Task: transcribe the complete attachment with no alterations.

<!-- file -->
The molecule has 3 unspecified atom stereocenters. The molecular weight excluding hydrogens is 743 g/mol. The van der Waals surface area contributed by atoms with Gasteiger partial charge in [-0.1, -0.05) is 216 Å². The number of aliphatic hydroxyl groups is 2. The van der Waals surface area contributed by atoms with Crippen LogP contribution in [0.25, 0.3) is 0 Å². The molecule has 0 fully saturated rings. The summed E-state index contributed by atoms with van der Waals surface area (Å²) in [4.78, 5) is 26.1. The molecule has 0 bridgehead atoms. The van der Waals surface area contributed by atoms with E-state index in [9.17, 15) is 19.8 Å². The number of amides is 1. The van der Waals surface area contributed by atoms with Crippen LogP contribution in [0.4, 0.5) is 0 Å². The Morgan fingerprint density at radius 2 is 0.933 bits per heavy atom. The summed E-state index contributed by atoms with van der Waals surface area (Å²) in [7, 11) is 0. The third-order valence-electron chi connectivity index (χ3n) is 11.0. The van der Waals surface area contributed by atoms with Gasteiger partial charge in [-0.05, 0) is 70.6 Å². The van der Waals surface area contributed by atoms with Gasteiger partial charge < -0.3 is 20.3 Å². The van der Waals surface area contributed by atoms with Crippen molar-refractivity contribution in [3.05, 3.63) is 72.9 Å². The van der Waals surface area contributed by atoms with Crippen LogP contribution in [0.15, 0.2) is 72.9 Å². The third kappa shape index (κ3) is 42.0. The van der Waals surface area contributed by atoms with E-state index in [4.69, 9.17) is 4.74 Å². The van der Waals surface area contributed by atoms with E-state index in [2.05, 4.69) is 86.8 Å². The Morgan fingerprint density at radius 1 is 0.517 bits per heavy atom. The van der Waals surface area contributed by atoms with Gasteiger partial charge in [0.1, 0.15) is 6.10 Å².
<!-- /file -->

The molecule has 3 unspecified atom stereocenters. The molecular weight excluding hydrogens is 743 g/mol. The van der Waals surface area contributed by atoms with Gasteiger partial charge in [-0.1, -0.05) is 216 Å². The number of aliphatic hydroxyl groups is 2. The van der Waals surface area contributed by atoms with Crippen LogP contribution in [0.25, 0.3) is 0 Å². The molecule has 0 fully saturated rings. The summed E-state index contributed by atoms with van der Waals surface area (Å²) in [4.78, 5) is 26.1. The molecule has 0 bridgehead atoms. The van der Waals surface area contributed by atoms with E-state index in [9.17, 15) is 19.8 Å². The number of amides is 1. The van der Waals surface area contributed by atoms with Crippen LogP contribution in [0.4, 0.5) is 0 Å². The Morgan fingerprint density at radius 2 is 0.933 bits per heavy atom. The summed E-state index contributed by atoms with van der Waals surface area (Å²) in [7, 11) is 0. The third-order valence-electron chi connectivity index (χ3n) is 11.0. The van der Waals surface area contributed by atoms with Gasteiger partial charge in [-0.05, 0) is 70.6 Å². The van der Waals surface area contributed by atoms with Gasteiger partial charge < -0.3 is 20.3 Å². The van der Waals surface area contributed by atoms with Crippen molar-refractivity contribution in [3.05, 3.63) is 72.9 Å². The van der Waals surface area contributed by atoms with Crippen LogP contribution in [0.15, 0.2) is 72.9 Å². The third kappa shape index (κ3) is 42.0. The van der Waals surface area contributed by atoms with E-state index in [4.69, 9.17) is 4.74 Å². The van der Waals surface area contributed by atoms with E-state index in [2.05, 4.69) is 86.8 Å². The Morgan fingerprint density at radius 1 is 0.517 bits per heavy atom. The van der Waals surface area contributed by atoms with Gasteiger partial charge in [0.1, 0.15) is 6.10 Å².